Winter Running in Style

I have a love/hate relationship with winter running. I’d choose cold temperatures and overcast skies for running any day, and winter provides plenty of those conditions. On the other hand, our limited daylight makes outdoor running tough. I don’t like running in the dark, and around here, most of our winter daylight happens between 7 a.m. and 4:30 p.m. That doesn’t work particularly well with a 9-to-5 schedule!

Running in the winter around here requires flexibility. Earlier this season, Nike helped me adapt my wardrobe to the colder months with a winter weather package.

nikebox

nikewinterkit

If you plan to run outside during the winter, you definitely want to wear clothes that are warm and visible to keep you comfortable when the mercury is low and to help others see you in low light conditions. Nike’s winter running gear helps in both departments.

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The package came with all sorts of goodies, including the entire outfit you see (poorly photographed with an iPhone – file this under “Reasons Why I Need a Better Camera”) above. I’m wearing the HyperShield Flash Jacket, Power Speed Flash Tights, and LunarEpic Flyknit Shield Shoes. All of these were designed with winter running in mind.

I’ve worn the jacket several times, and it’s quickly become my favorite piece of running gear. I took the above picture on a day when the actual temperature was 20 degrees, but the Real Feel was 12. I wore an old, long sleeve race shirt underneath, and even though I only ran three miles that day (which isn’t a whole lot of time to warm up), I was perfectly comfortable in the jacket. Shockingly comfortable, really. I wasn’t cold when I started my run, and I didn’t get overheated as it went on. I’ve had the same experience every other time I’ve run in the jacket as well. I have never been so impressed with the design of any other running gear I own, and would recommend this jacket without hesitation to anyone running in Chicago or similar climates.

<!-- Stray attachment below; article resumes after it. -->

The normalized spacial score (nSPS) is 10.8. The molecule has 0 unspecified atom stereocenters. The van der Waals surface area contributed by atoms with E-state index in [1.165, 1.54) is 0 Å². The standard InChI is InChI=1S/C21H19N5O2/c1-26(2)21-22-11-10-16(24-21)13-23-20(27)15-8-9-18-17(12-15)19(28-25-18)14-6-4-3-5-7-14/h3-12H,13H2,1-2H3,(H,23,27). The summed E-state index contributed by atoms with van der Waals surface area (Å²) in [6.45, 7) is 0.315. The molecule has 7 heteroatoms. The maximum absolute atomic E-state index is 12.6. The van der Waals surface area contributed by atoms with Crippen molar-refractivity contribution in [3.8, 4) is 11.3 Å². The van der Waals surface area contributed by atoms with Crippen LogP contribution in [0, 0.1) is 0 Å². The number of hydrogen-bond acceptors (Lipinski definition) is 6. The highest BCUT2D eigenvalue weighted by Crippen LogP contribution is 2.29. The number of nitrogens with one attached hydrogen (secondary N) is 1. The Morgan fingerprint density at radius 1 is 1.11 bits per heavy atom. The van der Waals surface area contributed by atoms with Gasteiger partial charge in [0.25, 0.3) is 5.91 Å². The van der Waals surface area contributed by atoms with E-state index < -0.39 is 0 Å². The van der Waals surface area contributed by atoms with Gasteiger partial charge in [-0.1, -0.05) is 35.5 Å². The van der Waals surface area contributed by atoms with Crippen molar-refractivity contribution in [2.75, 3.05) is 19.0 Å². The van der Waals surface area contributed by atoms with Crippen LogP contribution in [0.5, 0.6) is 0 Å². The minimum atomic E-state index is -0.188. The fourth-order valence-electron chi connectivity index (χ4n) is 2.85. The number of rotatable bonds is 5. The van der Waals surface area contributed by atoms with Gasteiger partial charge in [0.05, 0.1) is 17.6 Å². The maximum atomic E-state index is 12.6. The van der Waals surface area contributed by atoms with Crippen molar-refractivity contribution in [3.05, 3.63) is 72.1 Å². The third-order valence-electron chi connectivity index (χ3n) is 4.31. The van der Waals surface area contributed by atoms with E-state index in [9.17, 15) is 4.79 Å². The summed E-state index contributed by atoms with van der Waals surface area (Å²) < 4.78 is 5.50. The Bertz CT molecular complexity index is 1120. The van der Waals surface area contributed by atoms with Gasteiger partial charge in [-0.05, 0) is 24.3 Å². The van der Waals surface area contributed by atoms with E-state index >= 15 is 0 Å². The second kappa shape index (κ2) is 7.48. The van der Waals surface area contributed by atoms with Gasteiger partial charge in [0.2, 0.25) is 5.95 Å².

My jacket specifically is a bit on the pricey side due to its super power: incredible reflectivity.

nikehyperflashreflectivity

This picture, taken with flash, shows me picking up my age group award at the Jingle Bell 5K last month. In it, you an see the tiny piece of reflection my Asics running shoes have on the heel, the two stripes of reflection my Mizuno tights have on the calves, and then on top, the rainbow of reflection all over my Nike jacket. That’s the exact same jacket I’m wearing in the action shot further up, and those reflective elements are all over the sleeves and shoulders, even though you can’t see them like you see silver reflective elements on regular running clothes. It is truly incredible, and I would feel a lot more comfortable running in the dark knowing that my shoulders, head, and arms are lit up like a rainbow rather than hoping that the couple of small stripes on my shoes and clothes are enough to help cyclists on the Lakefront Trail or drivers on the road see me after dark. (The price point, admittedly, is pretty high on that jacket, so if you’re looking for a great winter jacket that won’t break your budget, Nike also sells a regular HyperShield Jacket without the reflective elements for much less. I think that’d be great if you plan to run outside during daylight.)